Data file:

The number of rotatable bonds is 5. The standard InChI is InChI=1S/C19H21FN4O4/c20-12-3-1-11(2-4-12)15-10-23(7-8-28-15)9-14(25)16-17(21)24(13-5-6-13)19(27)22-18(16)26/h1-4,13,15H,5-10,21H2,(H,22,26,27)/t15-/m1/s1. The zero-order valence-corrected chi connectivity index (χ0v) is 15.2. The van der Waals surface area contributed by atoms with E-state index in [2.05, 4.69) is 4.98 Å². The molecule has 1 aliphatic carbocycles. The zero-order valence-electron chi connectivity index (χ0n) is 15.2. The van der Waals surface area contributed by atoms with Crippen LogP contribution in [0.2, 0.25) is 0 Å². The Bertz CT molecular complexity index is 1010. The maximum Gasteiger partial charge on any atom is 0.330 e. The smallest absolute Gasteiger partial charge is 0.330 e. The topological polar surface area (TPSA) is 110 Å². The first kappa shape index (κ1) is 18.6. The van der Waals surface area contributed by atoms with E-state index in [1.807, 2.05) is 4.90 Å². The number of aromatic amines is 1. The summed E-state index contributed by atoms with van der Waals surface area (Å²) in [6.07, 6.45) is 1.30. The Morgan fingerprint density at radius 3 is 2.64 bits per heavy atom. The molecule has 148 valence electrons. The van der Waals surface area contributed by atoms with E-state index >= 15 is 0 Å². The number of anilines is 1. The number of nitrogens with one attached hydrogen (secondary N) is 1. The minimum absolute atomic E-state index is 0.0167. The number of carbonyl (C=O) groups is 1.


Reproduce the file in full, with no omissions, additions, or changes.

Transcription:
The number of rotatable bonds is 5. The standard InChI is InChI=1S/C19H21FN4O4/c20-12-3-1-11(2-4-12)15-10-23(7-8-28-15)9-14(25)16-17(21)24(13-5-6-13)19(27)22-18(16)26/h1-4,13,15H,5-10,21H2,(H,22,26,27)/t15-/m1/s1. The zero-order valence-corrected chi connectivity index (χ0v) is 15.2. The van der Waals surface area contributed by atoms with E-state index in [2.05, 4.69) is 4.98 Å². The molecule has 1 aliphatic carbocycles. The zero-order valence-electron chi connectivity index (χ0n) is 15.2. The van der Waals surface area contributed by atoms with Crippen LogP contribution in [0.2, 0.25) is 0 Å². The Bertz CT molecular complexity index is 1010. The maximum Gasteiger partial charge on any atom is 0.330 e. The smallest absolute Gasteiger partial charge is 0.330 e. The topological polar surface area (TPSA) is 110 Å². The first kappa shape index (κ1) is 18.6. The van der Waals surface area contributed by atoms with E-state index in [1.807, 2.05) is 4.90 Å². The number of aromatic amines is 1. The summed E-state index contributed by atoms with van der Waals surface area (Å²) in [6.07, 6.45) is 1.30. The Morgan fingerprint density at radius 3 is 2.64 bits per heavy atom. The molecule has 148 valence electrons. The van der Waals surface area contributed by atoms with E-state index >= 15 is 0 Å². The number of anilines is 1. The number of nitrogens with one attached hydrogen (secondary N) is 1. The minimum absolute atomic E-state index is 0.0167. The number of carbonyl (C=O) groups is 1.